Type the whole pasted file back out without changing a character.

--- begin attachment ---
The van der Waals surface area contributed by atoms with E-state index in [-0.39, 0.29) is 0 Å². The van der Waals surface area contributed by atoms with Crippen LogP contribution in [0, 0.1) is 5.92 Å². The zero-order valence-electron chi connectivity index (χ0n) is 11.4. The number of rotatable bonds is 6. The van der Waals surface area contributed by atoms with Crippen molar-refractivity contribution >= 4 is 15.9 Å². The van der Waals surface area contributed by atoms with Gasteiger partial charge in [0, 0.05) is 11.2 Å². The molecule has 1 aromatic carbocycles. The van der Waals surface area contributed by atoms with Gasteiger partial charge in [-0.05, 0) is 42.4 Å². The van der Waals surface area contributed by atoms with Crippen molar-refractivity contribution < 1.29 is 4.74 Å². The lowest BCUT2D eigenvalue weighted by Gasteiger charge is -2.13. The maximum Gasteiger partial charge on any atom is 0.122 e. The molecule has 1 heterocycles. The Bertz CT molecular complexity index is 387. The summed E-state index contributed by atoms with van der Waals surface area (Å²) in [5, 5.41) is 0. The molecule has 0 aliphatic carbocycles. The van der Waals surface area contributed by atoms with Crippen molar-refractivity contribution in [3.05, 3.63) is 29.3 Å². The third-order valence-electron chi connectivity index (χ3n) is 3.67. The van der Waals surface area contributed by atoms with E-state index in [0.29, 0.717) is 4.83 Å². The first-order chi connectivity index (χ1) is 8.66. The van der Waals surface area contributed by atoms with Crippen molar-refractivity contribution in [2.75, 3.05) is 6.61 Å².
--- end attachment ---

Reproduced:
The van der Waals surface area contributed by atoms with E-state index in [-0.39, 0.29) is 0 Å². The van der Waals surface area contributed by atoms with Crippen LogP contribution in [0, 0.1) is 5.92 Å². The zero-order valence-electron chi connectivity index (χ0n) is 11.4. The number of rotatable bonds is 6. The van der Waals surface area contributed by atoms with Crippen molar-refractivity contribution >= 4 is 15.9 Å². The van der Waals surface area contributed by atoms with Gasteiger partial charge in [0, 0.05) is 11.2 Å². The molecule has 1 aromatic carbocycles. The van der Waals surface area contributed by atoms with Gasteiger partial charge in [-0.05, 0) is 42.4 Å². The van der Waals surface area contributed by atoms with Crippen molar-refractivity contribution < 1.29 is 4.74 Å². The lowest BCUT2D eigenvalue weighted by Gasteiger charge is -2.13. The maximum Gasteiger partial charge on any atom is 0.122 e. The molecule has 1 heterocycles. The Bertz CT molecular complexity index is 387. The summed E-state index contributed by atoms with van der Waals surface area (Å²) in [5, 5.41) is 0. The molecule has 0 aliphatic carbocycles. The van der Waals surface area contributed by atoms with Crippen molar-refractivity contribution in [3.05, 3.63) is 29.3 Å². The third-order valence-electron chi connectivity index (χ3n) is 3.67. The van der Waals surface area contributed by atoms with E-state index in [0.29, 0.717) is 4.83 Å². The first-order chi connectivity index (χ1) is 8.66. The van der Waals surface area contributed by atoms with Crippen molar-refractivity contribution in [2.75, 3.05) is 6.61 Å².